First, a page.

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Wednesday, June 11, 1890

     5.20 P.M. W. in his room. Not yet out. Very warm—up in the 90s. Looking over his own big book—open before him on the table. Had read Scribner's— "much attracted"—and "Mrs. Davis has it now—I wanted her to read the story 'Jerry.'"

     Showed him proofs of the card. Was perfectly satisfied with my arrangement of it. Some defects in the verse, for which another proof tomorrow. Left him Harper's Weekly. "I shall like to look at it: I am always anxious to see all that is written and done, not so much to read, investigate, all, as to know what is transpiring."

     I had a letter as follows from Ingersoll this morning, written in reply to a request the other day.

Robert G. Ingersoll,
45 Wall Street,
NEW YORK, June 10, 1890.
Horace L. Traubel. Esq.,
Camden, N.J.

My dear friend:

Most people have peculiarities. One of mine is, that I cannot

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recollect any speech I have made. It would be impossible for me to give even an outline of the remarks I made at the Whitman banquet.

I can write out an address, putting in as much as I remember in making up the balance. How would that do?

With regards to yourself, and to Walt Whitman, I remain,

Yours very truly,

R G. Ingersoll

     W. read and was much taken with it. "You told him to give you that? Good! That is the right word in the right place. Anything from him, to the effect, would be a crown for us." I had said to Ingersoll, "not for publication," but W. insisted— "I should not have said that—there are very many who would like to see it. I have just had a note from Kennedy, asking for some full report. There are glimpses of it in the Inquirer—but how poor, how thin, all that to the reality. I do not suppose the Colonel would object to our using it." "Ingersoll was our Kohinoor: he topped our gems." And then: "It was a great event. I was much—most—interested—in the marvellous spontaneity of the man—how his speech bubbled out, apparently by no effort, yet to sublime results. It has always been one of my chosen delights, from earliest boyhood up, to follow the flights particularly of American oratory. I went into the courts—when there was a good preacher about, went to church—heard all the best specimens of Southern speaking—the big lawyers, Senators—Congressmen—but none of them brought such conviction to me as Ingersoll—the speech that night at the table—such suavity, ease, suppleness, capacity—such power to say, yet not to appear to know all the gravity and wonder of his power. It was a revelation—brought me conviction of many stray thoughts, observations—was in itself confirmation of my philosophy, if I may be said at all to have a philosophy—of the doctrine to keep close to nature. Nature follows close upon the mood of the mind that contemplates her—is moody as it is moody, bright as it is bright, laughs in its laughter, weeps in its tears. And this, written large in Ingersoll's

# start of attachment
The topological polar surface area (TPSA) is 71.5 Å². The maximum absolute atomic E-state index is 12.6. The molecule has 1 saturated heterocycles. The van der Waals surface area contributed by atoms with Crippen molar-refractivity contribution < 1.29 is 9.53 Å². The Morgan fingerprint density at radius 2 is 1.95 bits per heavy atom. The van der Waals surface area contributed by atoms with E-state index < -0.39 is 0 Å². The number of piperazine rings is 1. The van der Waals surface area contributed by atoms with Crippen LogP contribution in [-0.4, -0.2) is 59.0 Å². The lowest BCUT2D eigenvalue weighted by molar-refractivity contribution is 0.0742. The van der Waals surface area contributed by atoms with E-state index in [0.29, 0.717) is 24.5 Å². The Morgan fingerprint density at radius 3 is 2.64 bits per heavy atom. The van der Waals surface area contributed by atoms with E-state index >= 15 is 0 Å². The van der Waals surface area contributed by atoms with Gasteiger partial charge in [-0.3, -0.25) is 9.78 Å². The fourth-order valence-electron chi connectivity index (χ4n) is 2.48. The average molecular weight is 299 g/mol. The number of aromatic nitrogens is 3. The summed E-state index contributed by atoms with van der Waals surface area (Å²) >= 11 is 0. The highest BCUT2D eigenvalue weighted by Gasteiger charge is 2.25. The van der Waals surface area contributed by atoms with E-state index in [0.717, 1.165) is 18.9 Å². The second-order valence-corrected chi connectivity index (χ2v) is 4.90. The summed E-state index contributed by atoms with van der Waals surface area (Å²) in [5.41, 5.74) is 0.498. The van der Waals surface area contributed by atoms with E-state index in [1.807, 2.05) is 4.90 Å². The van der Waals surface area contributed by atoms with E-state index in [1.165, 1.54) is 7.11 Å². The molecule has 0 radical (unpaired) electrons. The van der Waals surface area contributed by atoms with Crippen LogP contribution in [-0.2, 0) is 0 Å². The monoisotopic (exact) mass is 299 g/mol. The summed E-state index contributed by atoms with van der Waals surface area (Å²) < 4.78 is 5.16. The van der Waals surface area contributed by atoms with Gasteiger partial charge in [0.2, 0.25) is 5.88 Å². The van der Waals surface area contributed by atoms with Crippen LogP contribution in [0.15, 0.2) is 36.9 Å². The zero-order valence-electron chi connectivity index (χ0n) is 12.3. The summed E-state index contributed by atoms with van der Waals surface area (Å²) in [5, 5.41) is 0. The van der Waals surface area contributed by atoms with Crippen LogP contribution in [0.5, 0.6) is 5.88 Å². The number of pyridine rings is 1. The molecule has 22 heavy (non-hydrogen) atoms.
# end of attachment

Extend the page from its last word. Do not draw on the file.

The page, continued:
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manner, established for me his pre-eminence—justified him as it did us."—
"It is a vast gift—too vast a gift for mathematicians to measure. Great speaking, what we call great speaking, is plenty—we know it in many peculiarities—the Websterian grandeur—all that; but speech like Ingersoll's—this gravity, linked with such joy—holding the worlds at tongue's end—is a divine gift, a divine fire." Then he said smilingly: "Doctor writes me here," motioning towards the table— "questions me— 'Who wrote the Post piece?—was it Horace?'—he laughed— "perhaps it was finesse." But added— "No, not that—Doctor is not that kind of a man—not a finesser." Here seemed suddenly reminded: "Now that I think of it, Horace, and you are here, I want to ask you: it was on my mind last week. When I was in the midst of my talk with the Colonel—the talk I touch up in the last paragraph there in the Post—was coming upon my close—reserving for the end my sally, my big guns—as the Irish carter, who kept his beasts slow, that he might end up roundly—before I could free myself, deliver the word, Weir Mitchell came up, put his hands on both shoulders, so"—indicating— "and said— 'Well, I'm going to adjourn the meeting now'—as Brinton did at once. Was I breaking up? did I show signs of a collapse?—or what was it? It sat down without mercy on my Irishman's spirit. I have wondered and wondered what Mitchell meant." Perhaps Mitchell's fear had something to do with it; W. was grown very hoarse. But as for anything else— "I was not conscious of it myself—I felt on the contrary strong to the end." He had not noted Bucke's discomfiture that evening. He added: "The whole thing was an act of grace—the table itself was arranged with great art." When I told him my trouble in doing this— "Well—it was well done at last, which is the important point. Yes, yes, as you say, no such event could be planned—it can only be hoped for—as Burns wrote it, it is certain a child will be born, but whether to be a saint or a damned scoundrel remains to be seen."

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     I told W.: "O'Connor said to me last year— 'If you ever meet Ingersoll, you will find him a great big eloquent child."—W. putting in now— "Ah! he said that? So it has proved. This dinner, great in itself, was cemented by Ingersoll's presence, took historic place."


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